Decomposing Plastics

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Updated on May 02, 2013

Most plastics are not readily biodegradable, especially when buried in the ground away from sources of oxygen. Many can be decomposed partially by photodecomposition in the presence of sunlight, however. This results in the plastic materials breaking up into tiny fragments.

Although standard polyethylene bags don’t biodegrade, the molecules in them become brittle and start to crack when the bags are exposed to ultraviolet light. But it could take hundreds to thousands of years for this to happen under normal sunlight conditions.

Oxo-biodegradable plastic bags are made from petroleum products, just like polyethylene bags. They initially fragment when exposed to air and sunlight. This typically takes three to four months. Later, when placed in a landfill, the fragments are decomposed by bacteria in the soil. It takes from 12 to 18 months for the fragments to be converted into carbon dioxide, water, and humus.


How long does it take for a conventional polyethylene plastic bag and a biodegradable plastic bag to decompose?


  • Oxo-biodegradable plastic bags, polyethylene plastic bags
  • Oxo-biodegrable plastic bags are available in quantities of 500 from Costco ($15) and are used by some retailers. Traditional high density polyethylene (HDPE) plastic bags are still used by most retail stores – look for the designation HDPE on the bag.
  • Materials are readily available.


  1. Start with six plastic bags: three oxo-biodegradable plastic bags and three polyethylene plastic bags.
  2. Store one of the oxo-biodegradable bags and one of the polyethylene bags away from sunlight and soil. These will be controls.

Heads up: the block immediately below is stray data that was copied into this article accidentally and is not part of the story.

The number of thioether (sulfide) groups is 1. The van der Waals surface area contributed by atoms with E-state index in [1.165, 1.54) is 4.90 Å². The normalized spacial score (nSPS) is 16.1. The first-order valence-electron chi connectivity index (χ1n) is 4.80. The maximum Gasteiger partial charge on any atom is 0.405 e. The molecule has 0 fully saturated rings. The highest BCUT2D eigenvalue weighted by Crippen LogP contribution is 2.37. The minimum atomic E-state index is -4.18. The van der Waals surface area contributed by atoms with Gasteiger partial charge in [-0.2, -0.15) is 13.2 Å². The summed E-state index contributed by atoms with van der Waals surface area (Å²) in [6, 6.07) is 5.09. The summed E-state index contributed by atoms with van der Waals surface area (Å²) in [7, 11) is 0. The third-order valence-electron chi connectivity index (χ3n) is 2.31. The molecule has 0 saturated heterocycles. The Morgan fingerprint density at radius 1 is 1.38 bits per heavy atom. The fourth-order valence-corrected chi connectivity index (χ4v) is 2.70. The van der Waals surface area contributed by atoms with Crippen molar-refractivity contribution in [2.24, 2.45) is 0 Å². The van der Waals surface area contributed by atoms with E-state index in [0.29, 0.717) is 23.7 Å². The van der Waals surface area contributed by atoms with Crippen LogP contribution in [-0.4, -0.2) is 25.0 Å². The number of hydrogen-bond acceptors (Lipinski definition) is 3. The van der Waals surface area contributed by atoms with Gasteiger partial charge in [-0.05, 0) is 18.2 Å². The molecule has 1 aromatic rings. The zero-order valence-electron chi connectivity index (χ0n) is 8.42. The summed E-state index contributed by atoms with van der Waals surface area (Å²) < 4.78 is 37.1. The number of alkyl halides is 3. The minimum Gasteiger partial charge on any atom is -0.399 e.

3. Compare the physical toughness – the ability to experience deformation before breaking, of one of the oxo-biodegradable bags and one of the polyethylene bags.
  4. Based on the observations of the toughness of the two bags, formulate a hypothesis about the relative resistances of the bags to degradation in the environment.
  5. Subject the remaining oxo-biodegradable bag and the remaining polyethylene bag to full sunlight for two months. Regularly monitor the bags for signs of cracking or fragmentation. Record your observations.
  6. Place the sun-exposed oxo-biodegradable bag (along with any fragments) and the polyethylene bag in a bed of soil for one month. At the end of this period monitor the two bags for signs of biodegradation (conversion to carbon dioxide, water, and humus).
  7. Compare the physical conditions of the degraded bags with those of the control samples.
  8. Based on the percent decompositions observed, extrapolate your findings to come up with predictions for the time it would take for the two types of plastic bags to completely decompose.
  9. Compare your extrapolations with your initial hypothesis. Revise it if necessary and propose additional experiments to test it.
Dr. Frost has been preparing curriculum materials for middle and high school students since 1995. After completing graduate work in materials science at the University of Virginia, he held a postdoctoral fellowship in chemistry at Stanford. He is the author of The Globalization of Trade, an introduction to the economics of globalization for young readers.

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